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May 1st is “Law Day”

By James A. Marples

Back when my parents were in their youth, young kids used to celebrate May 1 as “May Day.” It was a throwback to the ancient custom of singing, dancing and eating cake, marking what ancient cultures thought was the first day of summer.

Young girls especially would dance around the maypole, which is a tall wooden pole, and each girl would hold streamers which would fan out like a tent. This custom was primarily Germanic, but spread to other nations such as Malta, Italy, England, Ireland and the United States.

In another context, May 1 is also generally regarded as “Law Day.” The day is designed to celebrate the role of law in our society and to cultivate a deeper understanding of the legal system. Back on May 1, 1982, (some 40 years ago) I was a member of “The Law Appreciation Class” of Wichita Consistory.  It consisted of 119 men, the oldest was about age 85 and the youngest was age 18 (me).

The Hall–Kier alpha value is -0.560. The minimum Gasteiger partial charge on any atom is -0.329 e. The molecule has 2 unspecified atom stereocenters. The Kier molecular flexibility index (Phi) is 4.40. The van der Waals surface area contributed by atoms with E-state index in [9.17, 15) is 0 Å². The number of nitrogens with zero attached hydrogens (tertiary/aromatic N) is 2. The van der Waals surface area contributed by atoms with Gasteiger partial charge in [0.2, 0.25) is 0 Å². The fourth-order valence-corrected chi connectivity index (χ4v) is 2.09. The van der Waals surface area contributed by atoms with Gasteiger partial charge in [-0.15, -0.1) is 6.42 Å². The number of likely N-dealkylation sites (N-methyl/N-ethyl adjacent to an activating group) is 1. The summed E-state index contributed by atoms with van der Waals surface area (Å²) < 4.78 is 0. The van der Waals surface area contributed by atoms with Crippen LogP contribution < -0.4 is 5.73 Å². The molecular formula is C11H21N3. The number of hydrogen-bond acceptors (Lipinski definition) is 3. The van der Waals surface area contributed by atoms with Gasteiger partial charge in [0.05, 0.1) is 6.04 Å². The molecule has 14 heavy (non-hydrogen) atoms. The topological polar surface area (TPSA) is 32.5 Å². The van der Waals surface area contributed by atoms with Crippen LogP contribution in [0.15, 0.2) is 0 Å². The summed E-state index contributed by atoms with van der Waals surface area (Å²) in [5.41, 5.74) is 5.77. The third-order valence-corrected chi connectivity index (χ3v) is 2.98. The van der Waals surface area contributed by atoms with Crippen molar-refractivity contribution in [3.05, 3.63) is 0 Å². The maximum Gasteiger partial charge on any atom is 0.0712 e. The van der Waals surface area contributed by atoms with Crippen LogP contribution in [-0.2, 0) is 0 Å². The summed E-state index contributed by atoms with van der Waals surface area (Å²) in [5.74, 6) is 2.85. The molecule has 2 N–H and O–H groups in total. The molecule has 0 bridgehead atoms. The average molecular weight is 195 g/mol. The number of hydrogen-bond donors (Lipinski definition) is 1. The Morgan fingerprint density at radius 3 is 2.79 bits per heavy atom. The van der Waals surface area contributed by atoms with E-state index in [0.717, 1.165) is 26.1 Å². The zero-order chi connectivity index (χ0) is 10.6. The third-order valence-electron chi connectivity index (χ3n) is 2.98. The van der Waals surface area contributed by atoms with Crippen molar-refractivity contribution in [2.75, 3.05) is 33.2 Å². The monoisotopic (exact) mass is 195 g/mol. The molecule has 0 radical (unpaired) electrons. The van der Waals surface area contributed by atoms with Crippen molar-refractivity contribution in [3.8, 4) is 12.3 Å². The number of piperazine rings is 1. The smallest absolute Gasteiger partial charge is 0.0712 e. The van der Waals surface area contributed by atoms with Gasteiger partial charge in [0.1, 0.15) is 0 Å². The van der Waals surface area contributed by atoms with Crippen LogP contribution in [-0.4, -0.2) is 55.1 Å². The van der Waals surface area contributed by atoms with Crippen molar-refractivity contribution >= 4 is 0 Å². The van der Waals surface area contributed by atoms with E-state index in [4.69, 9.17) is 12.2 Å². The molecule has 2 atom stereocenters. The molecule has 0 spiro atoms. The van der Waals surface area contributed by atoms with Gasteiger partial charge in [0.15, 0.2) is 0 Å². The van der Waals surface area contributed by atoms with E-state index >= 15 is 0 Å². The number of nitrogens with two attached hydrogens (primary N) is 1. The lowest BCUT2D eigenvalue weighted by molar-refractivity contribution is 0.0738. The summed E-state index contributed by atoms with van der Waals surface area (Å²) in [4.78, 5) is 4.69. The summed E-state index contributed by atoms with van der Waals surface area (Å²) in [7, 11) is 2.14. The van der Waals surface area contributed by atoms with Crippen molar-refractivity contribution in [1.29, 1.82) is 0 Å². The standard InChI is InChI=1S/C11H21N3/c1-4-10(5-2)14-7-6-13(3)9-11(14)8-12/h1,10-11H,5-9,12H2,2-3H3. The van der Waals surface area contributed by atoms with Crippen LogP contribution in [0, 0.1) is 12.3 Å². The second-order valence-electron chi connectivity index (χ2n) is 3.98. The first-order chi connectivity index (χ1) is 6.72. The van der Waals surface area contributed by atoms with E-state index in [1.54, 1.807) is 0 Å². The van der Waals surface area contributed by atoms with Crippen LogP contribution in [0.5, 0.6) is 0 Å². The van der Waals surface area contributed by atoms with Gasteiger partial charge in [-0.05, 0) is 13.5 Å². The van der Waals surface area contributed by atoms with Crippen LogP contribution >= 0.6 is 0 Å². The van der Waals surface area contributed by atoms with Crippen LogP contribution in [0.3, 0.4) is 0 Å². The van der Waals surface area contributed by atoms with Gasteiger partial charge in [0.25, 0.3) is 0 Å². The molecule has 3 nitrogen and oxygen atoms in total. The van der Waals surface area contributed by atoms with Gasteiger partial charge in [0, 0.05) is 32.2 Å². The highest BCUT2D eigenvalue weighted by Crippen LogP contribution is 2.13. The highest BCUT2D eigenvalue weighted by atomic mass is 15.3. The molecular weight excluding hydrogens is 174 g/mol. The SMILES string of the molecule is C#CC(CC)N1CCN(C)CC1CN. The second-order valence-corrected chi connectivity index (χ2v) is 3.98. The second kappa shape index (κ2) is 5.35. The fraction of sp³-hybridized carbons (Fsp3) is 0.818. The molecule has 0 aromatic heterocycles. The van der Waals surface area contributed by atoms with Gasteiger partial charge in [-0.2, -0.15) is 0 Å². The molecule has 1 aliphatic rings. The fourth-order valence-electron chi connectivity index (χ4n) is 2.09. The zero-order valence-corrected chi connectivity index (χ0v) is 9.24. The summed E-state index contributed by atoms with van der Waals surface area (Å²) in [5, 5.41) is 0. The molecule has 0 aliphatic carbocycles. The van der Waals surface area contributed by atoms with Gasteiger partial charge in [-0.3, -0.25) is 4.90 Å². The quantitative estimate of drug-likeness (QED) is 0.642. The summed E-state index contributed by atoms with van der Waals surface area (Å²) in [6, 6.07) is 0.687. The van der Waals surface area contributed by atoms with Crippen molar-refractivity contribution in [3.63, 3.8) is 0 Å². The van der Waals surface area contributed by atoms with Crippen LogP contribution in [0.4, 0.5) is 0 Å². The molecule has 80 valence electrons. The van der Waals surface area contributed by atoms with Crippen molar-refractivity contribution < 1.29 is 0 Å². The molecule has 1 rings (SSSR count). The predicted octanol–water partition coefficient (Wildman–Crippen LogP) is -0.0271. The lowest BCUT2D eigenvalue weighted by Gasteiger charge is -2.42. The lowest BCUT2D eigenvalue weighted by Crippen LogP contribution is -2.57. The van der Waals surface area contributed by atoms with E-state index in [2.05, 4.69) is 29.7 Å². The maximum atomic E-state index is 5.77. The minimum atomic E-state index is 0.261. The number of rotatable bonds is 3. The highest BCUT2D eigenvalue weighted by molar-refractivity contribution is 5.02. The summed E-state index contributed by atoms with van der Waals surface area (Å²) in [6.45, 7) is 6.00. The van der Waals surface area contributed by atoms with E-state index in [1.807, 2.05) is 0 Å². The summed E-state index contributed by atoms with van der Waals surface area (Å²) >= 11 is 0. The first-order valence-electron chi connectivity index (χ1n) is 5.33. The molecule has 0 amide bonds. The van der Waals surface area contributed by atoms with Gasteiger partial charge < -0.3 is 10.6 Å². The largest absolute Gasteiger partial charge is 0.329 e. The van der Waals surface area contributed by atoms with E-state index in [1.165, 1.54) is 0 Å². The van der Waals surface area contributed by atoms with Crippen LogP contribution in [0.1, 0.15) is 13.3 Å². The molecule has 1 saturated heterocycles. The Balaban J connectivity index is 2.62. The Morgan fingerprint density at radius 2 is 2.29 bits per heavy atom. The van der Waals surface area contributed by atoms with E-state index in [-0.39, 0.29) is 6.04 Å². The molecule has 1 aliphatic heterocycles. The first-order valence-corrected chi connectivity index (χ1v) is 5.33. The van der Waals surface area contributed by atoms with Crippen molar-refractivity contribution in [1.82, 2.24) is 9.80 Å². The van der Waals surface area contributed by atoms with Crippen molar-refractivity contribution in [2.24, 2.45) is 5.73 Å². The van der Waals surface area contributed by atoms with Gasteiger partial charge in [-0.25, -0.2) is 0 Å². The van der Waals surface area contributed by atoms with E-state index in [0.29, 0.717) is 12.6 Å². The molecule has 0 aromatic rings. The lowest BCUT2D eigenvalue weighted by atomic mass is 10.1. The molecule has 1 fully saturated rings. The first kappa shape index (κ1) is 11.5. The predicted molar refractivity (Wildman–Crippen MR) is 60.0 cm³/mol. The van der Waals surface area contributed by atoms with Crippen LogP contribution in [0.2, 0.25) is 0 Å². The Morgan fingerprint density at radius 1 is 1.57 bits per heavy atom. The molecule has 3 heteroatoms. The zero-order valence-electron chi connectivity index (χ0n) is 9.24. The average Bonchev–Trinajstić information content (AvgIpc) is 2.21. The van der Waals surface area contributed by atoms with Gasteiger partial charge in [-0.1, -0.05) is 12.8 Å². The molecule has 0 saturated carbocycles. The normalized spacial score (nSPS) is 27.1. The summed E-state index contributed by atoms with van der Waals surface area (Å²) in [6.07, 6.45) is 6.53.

America is a nation built upon laws. It helps keep people stay in an orderly mindset and is the lubricant of civilized life. Without law and order, we would have chaos. The late Judge Charles Clyde Myers of Esbon, Kansas (and later of Kansas City, Kansas) noted that “Civilized man is obliged to obey the moral law.” That means the laws of Almighty God. Our codified written law is largely based on God’s moral laws.
— James A. Marples

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